Investing in Pakistan

Published November 1, 2015
The writer is a former Pakistan ambassador to the UN.
The writer is a former Pakistan ambassador to the UN.

PERHAPS the most important message conveyed by the prime minister in his speech to the United States Institute of Peace was that today Pakistan is well placed to achieve rapid investment-led economic growth. This is a message the government and all its relevant organisations should be propagating in all the world’s major economic and financial centres.

The case for investing in Pakistan is clear.

With 200 million people and 60 million middle-class consumers, Pakistan is a rapidly growing emerging market. A large trainable workforce, coupled with favourable demographics and rising domestic consumption, provide a range of compelling infrastructure and corporate opportunities in Pakistan. But the growth and return potential in Pakistan has yet to be unlocked by domestic and international investors.

Pakistan has considerable need for capital investment, given its tremendous infrastructure requirements and unexploited potential in virtually every major sector. Provided political stability, insulation from external turbulence and the right macro-economic environment, Pakistan can register a prolonged period of domestically driven growth.

Capital investing in Pakistan can enter a sustained and rewarding phase.

Pakistan’s regulatory environment is among the most investor-friendly in the world. There are no restrictions on foreign ownership (unlike India and most other emerging markets); foreign exchange conversion, repatriation of profits or hiring of expatriates. Pakistan offers low corporate tax rates and tax incentives for strategic investments. Historically, foreign investment returns in Pakistan have been high.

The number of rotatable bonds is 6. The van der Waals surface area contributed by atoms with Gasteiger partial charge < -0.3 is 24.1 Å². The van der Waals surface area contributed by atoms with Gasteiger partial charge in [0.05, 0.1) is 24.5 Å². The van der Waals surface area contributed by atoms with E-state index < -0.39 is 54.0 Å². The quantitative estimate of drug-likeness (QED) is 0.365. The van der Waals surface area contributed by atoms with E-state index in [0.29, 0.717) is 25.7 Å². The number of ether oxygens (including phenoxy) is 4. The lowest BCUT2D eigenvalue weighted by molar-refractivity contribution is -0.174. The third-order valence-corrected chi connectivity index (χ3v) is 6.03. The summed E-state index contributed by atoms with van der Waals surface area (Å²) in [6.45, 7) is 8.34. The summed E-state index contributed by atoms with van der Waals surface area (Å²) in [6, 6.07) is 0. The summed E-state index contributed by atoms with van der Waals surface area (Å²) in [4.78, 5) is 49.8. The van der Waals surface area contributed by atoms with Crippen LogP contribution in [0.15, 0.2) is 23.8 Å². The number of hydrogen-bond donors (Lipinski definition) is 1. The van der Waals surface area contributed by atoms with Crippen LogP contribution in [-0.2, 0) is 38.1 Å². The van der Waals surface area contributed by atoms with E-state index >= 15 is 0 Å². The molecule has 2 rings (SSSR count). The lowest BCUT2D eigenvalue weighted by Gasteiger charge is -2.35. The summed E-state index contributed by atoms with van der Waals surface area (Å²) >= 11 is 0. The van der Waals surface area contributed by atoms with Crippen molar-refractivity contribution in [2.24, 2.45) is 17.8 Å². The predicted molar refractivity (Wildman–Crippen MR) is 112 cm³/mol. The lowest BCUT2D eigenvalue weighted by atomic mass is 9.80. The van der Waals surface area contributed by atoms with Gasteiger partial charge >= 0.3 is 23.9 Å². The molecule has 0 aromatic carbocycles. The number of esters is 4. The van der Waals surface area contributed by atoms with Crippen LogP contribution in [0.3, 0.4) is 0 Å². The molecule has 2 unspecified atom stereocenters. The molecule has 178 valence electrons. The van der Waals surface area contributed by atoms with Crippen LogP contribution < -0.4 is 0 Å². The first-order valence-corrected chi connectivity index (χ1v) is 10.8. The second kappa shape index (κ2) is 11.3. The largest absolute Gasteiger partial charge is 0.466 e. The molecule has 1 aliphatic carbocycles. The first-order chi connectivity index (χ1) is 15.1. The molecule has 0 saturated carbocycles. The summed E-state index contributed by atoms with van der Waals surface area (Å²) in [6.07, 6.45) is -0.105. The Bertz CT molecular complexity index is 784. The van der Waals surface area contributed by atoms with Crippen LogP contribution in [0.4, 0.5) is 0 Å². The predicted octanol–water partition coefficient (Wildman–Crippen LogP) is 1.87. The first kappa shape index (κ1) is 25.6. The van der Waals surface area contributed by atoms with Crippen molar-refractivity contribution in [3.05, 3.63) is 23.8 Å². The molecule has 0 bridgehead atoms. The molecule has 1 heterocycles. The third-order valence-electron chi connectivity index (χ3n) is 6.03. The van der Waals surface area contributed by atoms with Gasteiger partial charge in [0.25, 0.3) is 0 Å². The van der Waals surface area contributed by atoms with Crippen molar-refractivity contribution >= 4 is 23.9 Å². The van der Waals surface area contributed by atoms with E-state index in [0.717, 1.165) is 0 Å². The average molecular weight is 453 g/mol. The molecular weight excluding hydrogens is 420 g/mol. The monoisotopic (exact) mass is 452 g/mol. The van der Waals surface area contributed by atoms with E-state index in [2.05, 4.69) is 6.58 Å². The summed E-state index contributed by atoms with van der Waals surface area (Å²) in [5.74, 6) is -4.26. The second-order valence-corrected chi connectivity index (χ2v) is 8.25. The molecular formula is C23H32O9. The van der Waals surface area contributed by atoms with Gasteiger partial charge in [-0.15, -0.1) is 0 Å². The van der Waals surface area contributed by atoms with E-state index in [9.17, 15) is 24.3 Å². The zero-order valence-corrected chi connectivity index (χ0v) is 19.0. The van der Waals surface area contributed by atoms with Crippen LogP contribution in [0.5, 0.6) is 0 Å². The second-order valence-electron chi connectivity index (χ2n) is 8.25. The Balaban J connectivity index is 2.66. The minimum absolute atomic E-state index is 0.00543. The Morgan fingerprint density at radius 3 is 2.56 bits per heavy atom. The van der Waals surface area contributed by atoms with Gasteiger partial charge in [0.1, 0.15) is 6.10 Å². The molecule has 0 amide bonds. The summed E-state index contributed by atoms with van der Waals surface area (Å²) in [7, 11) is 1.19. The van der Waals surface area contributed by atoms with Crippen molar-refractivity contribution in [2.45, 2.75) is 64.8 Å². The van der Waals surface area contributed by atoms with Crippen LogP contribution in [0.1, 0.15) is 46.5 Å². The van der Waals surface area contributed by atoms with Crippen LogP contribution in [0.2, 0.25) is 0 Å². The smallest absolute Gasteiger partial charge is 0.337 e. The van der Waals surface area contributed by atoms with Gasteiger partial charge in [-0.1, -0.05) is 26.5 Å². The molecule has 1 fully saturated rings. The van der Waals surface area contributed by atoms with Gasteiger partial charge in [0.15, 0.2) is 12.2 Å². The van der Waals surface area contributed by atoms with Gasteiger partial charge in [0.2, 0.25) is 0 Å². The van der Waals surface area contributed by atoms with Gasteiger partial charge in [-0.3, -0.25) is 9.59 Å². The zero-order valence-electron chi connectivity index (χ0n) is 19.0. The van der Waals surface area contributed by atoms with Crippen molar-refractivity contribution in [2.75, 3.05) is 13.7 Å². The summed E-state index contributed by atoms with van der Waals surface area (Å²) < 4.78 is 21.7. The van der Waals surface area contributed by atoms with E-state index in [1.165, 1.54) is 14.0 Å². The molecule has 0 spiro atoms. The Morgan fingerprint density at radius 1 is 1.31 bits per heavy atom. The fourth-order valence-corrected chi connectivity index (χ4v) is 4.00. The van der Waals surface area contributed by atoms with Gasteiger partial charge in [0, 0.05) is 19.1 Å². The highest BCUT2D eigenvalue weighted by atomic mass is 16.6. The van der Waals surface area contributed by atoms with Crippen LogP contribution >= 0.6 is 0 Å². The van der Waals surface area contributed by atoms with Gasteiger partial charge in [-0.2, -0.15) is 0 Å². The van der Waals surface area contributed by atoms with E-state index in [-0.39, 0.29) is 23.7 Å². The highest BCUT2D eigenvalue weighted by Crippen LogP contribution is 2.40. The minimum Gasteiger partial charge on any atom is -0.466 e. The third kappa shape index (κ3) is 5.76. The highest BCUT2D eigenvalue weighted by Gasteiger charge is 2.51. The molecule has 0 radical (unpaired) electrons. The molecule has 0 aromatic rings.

Today, in Pakistan, there are substantial opportunities in undervalued assets and companies, an active privatisation initiative, large infrastructure-related investment projects (especially under the China-Pakistan Economic Corridor), growth in local consumption and a largely untapped export potential. With a massive diaspora of highly qualified Pakistani executives and a large reserve of domestic talent, capital investing in Pakistan can enter a sustained and rewarding phase.

It is not difficult to identify some of the major opportunities as well as the impediments to investment. Among these, the most visible opportunities are the major road and rail and pipeline projects under CPEC. These will be implemented at the government-to-government level. However, these projects will yield ancillary economic activity and additional investment opportunities for the private sector.